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I live out east of 122nd on Burnside. And I'll bet your water is a bit different than mine due to all the extra pipes and such. Rain water will work but it will be very soft and acidic. Also you want to make sure that your roof is non-toxic as are your gutters and downspouts. One could rig a device to catch rainwater without too many problems and avoid the questions about the roof and such.
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post #12 of 13 (permalink) Old 12-07-2003, 10:12 PM Thread Starter
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Well dang, looks like I just found the motherload of discus quality water, and its pouring off my roof at about 1/2 gallon a minute (from one my downspouts).

Here are the results of my research:
Nitrate - 0 ppm
Nitrite - 0 ppm
GH - 0 ppm
KH - 20 ppm
pH - <6.0 (from the coloring and comparison to my color scale, I would say its in the 5.6-5.8 range. My tester doesn't go lower than 6.0)
PO4 - 0 ppm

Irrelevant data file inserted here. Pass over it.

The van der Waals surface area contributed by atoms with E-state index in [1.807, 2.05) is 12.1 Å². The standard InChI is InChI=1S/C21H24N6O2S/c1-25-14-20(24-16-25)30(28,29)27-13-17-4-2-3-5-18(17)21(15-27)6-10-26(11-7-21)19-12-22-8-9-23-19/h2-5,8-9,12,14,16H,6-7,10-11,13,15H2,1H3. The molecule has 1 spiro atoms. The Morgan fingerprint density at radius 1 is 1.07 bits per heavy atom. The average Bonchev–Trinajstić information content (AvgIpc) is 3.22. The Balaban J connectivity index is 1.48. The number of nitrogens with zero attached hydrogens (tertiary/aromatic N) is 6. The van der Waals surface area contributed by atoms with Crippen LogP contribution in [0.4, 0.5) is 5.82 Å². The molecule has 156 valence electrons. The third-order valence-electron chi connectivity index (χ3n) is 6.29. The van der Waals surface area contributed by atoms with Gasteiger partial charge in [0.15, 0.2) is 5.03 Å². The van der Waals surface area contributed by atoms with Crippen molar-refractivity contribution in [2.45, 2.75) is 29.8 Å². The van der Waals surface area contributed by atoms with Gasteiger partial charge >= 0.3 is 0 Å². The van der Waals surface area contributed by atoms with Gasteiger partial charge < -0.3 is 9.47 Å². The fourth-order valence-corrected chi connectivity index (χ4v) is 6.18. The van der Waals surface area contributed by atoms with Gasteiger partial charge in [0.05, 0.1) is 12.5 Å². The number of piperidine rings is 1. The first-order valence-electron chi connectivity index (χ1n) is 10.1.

Temp - 42 F
Calculated CO2 - 49.96 mg/l based on 20 ppm KH and pH of 5.8
There is a very small amount of black sediment (a couple of sand sized pieces in two cups of water)
And totally unscientifically, both my spouse and I think the water tastes slightly smoky.

I have a metal roof and gutters so the toxicity would probably be pretty low after I let the initial rain wash it off. I'd probably run it through a carbon filter to remove whatever it is that adds the extra flavor and remove the sediment and then let it sit for a few days.

Now I've just got to get myself a five gallon jug.
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post #13 of 13 (permalink) Old 12-07-2003, 10:43 PM
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The pH will rise as the CO2 out-gasses from the water. But what I am wondering is where the hardness is coming from?